Again, like Dzognsar Khyentse said, “Buddhism is not a survival kit for living that dictates how many husbands a wife should have or where to pay taxes or how to punish thieves. Buddhism doesn’t even have a ritual for wedding ceremonies.”
The Buddha didn’t tell people what they wanted to hear—he simply opened their eyes to the truth of life.
Are you ready to hear it?
(This article was republished from elephantjournal.com. You can find the original post here.)
Buddhism isn't a Religion — It’s Something Much Much Better Than That 4.5 5 SEEKER Wednesday, 22 June 2016 “The dharma that I preach can be understood only by those who know how to think.” ~ The Buddha I ...

10 comments:

  1. I found Buddhism as a philosophy satisfying. The belief in an after life and the levels of heaven and hell not so much, I know that most of that is from local beliefs and traditions. Perhaps there is a more modern version without the local after life beliefs?

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    1. Buddhism brings to you mindfulness, compassion, a way of appreciating whatever religion, philosophy you may already have. By reading the Dhammapada, studying the Four Noble Truths and other writings such as The Way of the Bhodissatve, you strengthen your inroads core of understanding and may see your personal religion or philosophy in a different light. You may or may not believe in a god figure or your current beliefs may change. Nothing is 'modern' everything is 'now'. There is no other than 'now'.The time of Buddha, Jesus, Mohammad, are not 'historic' the time for all is'now'. You and the compassion within you are 'now'!

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  2. But those of us who believe that life and all in this reality is a purposeful manifestation of God, the Buddhist way telling us that any attachment to "mundane life" is a path away from God and enlightenment, Buddhism is as fundamentalist "only my truth is the real one" as any other religion. I have found most Buddhists to be very disrespectful of my views, disrespecting my religion and egotistically telling me that when I see "the truth" I will realize how wrong I am and only through their truth will I be happy. It is as much a religion as any other.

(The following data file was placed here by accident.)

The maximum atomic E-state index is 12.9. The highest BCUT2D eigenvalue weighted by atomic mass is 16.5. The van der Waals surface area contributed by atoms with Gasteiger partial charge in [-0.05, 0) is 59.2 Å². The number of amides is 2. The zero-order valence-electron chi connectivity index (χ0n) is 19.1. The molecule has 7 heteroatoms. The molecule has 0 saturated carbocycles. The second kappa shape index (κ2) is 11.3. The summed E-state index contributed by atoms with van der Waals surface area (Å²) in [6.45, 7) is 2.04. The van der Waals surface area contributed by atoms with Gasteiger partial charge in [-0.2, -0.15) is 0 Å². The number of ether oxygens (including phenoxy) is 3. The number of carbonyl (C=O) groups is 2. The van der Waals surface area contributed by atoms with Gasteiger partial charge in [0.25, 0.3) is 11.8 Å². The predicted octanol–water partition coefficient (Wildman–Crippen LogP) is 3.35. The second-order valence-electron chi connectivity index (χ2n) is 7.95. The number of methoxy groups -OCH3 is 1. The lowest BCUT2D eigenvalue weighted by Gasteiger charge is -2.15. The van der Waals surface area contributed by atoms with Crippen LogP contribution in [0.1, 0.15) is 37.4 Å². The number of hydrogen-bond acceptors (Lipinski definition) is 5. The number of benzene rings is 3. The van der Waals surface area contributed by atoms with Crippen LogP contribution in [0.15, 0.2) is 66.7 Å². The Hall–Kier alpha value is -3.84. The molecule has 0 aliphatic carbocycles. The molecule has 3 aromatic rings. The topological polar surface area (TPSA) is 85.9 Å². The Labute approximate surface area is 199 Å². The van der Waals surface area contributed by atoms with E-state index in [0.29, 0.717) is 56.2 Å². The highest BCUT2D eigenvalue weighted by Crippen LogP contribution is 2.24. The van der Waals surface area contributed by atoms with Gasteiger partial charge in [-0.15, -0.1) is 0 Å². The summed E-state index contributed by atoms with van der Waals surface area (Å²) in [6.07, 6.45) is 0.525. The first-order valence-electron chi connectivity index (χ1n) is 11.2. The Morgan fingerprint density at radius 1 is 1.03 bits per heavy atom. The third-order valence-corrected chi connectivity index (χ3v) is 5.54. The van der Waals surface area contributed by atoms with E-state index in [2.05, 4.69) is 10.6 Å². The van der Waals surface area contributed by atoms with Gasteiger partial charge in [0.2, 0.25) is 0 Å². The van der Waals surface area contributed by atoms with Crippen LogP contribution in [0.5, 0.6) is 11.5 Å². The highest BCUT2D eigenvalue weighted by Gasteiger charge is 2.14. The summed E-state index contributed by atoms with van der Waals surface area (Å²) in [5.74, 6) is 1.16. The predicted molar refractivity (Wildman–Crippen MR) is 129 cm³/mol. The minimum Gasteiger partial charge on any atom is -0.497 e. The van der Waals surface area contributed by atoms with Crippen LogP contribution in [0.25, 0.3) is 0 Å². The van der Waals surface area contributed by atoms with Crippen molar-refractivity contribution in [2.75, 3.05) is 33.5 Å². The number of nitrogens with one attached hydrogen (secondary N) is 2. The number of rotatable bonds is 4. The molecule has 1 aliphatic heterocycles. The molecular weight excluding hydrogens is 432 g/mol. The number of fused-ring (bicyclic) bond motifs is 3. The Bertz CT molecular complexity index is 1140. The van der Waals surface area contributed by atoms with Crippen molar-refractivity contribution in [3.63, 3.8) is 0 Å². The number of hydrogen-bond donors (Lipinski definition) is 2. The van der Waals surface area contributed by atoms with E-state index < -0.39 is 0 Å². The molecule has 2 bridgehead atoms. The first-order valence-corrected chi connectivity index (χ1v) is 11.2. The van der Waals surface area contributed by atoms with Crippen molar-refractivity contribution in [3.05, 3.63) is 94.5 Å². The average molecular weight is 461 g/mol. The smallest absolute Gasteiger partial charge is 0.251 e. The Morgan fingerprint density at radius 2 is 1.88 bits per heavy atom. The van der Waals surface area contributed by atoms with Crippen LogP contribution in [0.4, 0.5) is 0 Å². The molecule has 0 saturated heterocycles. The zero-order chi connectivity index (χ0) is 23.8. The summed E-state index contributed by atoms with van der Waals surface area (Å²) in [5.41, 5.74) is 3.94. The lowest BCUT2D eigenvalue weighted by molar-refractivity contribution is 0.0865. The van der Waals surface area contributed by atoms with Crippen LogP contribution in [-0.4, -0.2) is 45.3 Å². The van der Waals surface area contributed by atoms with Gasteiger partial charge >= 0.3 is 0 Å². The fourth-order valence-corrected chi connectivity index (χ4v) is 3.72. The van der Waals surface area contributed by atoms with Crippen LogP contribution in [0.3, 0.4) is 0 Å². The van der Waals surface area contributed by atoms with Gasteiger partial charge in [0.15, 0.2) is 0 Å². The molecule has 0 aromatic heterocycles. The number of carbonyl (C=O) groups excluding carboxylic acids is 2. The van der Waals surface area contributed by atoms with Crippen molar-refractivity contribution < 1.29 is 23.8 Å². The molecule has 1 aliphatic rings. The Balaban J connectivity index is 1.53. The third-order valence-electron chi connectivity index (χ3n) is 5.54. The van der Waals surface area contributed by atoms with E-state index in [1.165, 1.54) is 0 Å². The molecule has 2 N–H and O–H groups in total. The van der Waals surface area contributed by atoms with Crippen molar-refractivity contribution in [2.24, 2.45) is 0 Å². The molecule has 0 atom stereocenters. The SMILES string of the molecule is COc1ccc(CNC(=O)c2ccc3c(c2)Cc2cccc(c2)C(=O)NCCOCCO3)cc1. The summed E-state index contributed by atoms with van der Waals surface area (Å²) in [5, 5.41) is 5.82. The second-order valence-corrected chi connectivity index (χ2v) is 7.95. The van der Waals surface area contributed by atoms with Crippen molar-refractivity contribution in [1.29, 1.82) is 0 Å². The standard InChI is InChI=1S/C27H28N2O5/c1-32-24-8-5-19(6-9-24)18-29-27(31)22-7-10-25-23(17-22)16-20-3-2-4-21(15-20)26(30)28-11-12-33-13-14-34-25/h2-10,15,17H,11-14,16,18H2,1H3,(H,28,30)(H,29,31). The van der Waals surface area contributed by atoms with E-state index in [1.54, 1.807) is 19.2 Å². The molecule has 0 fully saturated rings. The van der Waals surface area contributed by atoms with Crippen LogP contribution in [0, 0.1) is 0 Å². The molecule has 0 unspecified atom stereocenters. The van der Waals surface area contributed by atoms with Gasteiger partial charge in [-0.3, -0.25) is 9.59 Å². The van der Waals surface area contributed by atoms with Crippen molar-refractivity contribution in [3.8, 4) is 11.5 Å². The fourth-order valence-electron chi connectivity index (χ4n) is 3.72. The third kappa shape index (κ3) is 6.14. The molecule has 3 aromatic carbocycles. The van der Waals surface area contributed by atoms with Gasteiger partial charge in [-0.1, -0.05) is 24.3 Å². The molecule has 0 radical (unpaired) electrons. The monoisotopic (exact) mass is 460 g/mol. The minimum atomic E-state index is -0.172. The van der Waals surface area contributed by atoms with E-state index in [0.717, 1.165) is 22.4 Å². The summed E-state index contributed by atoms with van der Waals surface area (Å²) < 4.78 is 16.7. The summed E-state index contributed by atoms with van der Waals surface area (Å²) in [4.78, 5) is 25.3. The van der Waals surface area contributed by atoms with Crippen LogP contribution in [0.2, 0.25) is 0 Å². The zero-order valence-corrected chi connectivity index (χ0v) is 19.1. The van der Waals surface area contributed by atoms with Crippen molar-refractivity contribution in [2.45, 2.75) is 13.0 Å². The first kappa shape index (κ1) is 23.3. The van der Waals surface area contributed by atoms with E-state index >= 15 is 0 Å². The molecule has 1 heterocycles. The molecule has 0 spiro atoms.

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  3. But those of us who believe that life and all in this reality is a purposeful manifestation of God, the Buddhist way telling us that any attachment to "mundane life" is a path away from God and enlightenment, Buddhism is as fundamentalist "only my truth is the real one" as any other religion. I have found most Buddhists to be very disrespectful of my views, disrespecting my religion and egotistically telling me that when I see "the truth" I will realize how wrong I am and only through their truth will I be happy. It is as much a religion as any other.

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  4. Ed: I have not hear any Buddhism practitioner telling people of other religion that they are wrong. Basically Buddhism people are focused in their own business. Many Buddhist participated in the religious services of their friends and spouses. I don't know where your experiences come from.

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  5. Buddhism is a system of psychology. If you want read my books on amazon you will see why I and others say that. The Buddha's Radical Psychology: Explorations and the Buddha's Teachings: Seeing without Illusion.

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  6. According to PEW study the Buddhism is decreasing by 2050.

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  7. Buddhism is not a religion its a lifestyle. Buddhism is different from all religion. As per PEW Study the Buddhist population is going to decreasing in all the Buddhist country. Like Sri Lanka, Thailand, China, Japan, Vietnam, Cambodia, South Korea, North Korea, Mongolia. In South Korea Protestant Christianity is increasing and ouu Buddhist Population decreasing.

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  8. Our Buddhist Bhante & Buddhist Priest tells that by the year 2050, Buddhism remains the only religion in the world. I think it is not true. If Buddhism is increasing then why we are on 4th position. 1. Christians, 2.Muslims, 3.Hindus & 4.Buddhist.
    Please tell me is it true that Buddhism is decreasing???????????